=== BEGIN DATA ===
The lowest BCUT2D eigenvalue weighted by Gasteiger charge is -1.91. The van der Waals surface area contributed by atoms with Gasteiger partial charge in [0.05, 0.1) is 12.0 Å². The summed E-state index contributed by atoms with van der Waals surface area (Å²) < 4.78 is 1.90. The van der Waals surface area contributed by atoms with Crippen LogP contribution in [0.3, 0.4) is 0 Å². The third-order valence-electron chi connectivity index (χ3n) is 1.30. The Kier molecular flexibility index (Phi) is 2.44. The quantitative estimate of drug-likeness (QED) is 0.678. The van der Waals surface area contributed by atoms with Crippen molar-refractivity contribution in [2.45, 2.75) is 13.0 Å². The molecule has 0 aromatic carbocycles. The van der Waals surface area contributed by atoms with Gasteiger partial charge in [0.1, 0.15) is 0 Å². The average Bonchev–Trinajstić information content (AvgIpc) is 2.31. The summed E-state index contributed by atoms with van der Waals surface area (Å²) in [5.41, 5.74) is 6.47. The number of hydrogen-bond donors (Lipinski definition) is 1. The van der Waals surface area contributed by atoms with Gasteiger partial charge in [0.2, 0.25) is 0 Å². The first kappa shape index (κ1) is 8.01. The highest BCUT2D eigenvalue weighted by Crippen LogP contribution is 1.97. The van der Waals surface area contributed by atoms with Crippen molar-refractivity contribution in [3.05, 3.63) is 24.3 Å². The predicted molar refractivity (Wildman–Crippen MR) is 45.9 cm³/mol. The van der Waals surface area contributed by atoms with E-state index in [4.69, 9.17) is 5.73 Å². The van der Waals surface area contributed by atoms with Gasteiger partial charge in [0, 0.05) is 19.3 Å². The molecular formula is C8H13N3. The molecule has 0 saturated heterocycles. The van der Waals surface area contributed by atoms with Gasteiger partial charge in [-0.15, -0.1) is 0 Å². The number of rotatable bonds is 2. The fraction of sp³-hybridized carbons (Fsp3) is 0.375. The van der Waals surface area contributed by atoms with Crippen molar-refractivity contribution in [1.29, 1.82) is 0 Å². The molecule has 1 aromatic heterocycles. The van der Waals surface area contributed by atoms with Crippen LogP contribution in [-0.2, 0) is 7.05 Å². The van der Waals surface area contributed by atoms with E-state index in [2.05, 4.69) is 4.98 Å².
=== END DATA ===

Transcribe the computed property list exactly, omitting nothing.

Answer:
The lowest BCUT2D eigenvalue weighted by Gasteiger charge is -1.91. The van der Waals surface area contributed by atoms with Gasteiger partial charge in [0.05, 0.1) is 12.0 Å². The summed E-state index contributed by atoms with van der Waals surface area (Å²) < 4.78 is 1.90. The van der Waals surface area contributed by atoms with Crippen LogP contribution in [0.3, 0.4) is 0 Å². The third-order valence-electron chi connectivity index (χ3n) is 1.30. The Kier molecular flexibility index (Phi) is 2.44. The quantitative estimate of drug-likeness (QED) is 0.678. The van der Waals surface area contributed by atoms with Crippen molar-refractivity contribution in [2.45, 2.75) is 13.0 Å². The molecule has 0 aromatic carbocycles. The van der Waals surface area contributed by atoms with Gasteiger partial charge in [0.1, 0.15) is 0 Å². The average Bonchev–Trinajstić information content (AvgIpc) is 2.31. The summed E-state index contributed by atoms with van der Waals surface area (Å²) in [5.41, 5.74) is 6.47. The number of hydrogen-bond donors (Lipinski definition) is 1. The van der Waals surface area contributed by atoms with Gasteiger partial charge in [0.2, 0.25) is 0 Å². The first kappa shape index (κ1) is 8.01. The highest BCUT2D eigenvalue weighted by Crippen LogP contribution is 1.97. The van der Waals surface area contributed by atoms with Crippen molar-refractivity contribution in [3.05, 3.63) is 24.3 Å². The predicted molar refractivity (Wildman–Crippen MR) is 45.9 cm³/mol. The van der Waals surface area contributed by atoms with E-state index in [4.69, 9.17) is 5.73 Å². The van der Waals surface area contributed by atoms with Gasteiger partial charge in [0, 0.05) is 19.3 Å². The molecular formula is C8H13N3. The molecule has 0 saturated heterocycles. The van der Waals surface area contributed by atoms with Gasteiger partial charge in [-0.15, -0.1) is 0 Å². The number of rotatable bonds is 2. The fraction of sp³-hybridized carbons (Fsp3) is 0.375. The van der Waals surface area contributed by atoms with Crippen molar-refractivity contribution in [1.29, 1.82) is 0 Å². The molecule has 1 aromatic heterocycles. The van der Waals surface area contributed by atoms with Crippen LogP contribution in [-0.2, 0) is 7.05 Å². The van der Waals surface area contributed by atoms with E-state index in [2.05, 4.69) is 4.98 Å².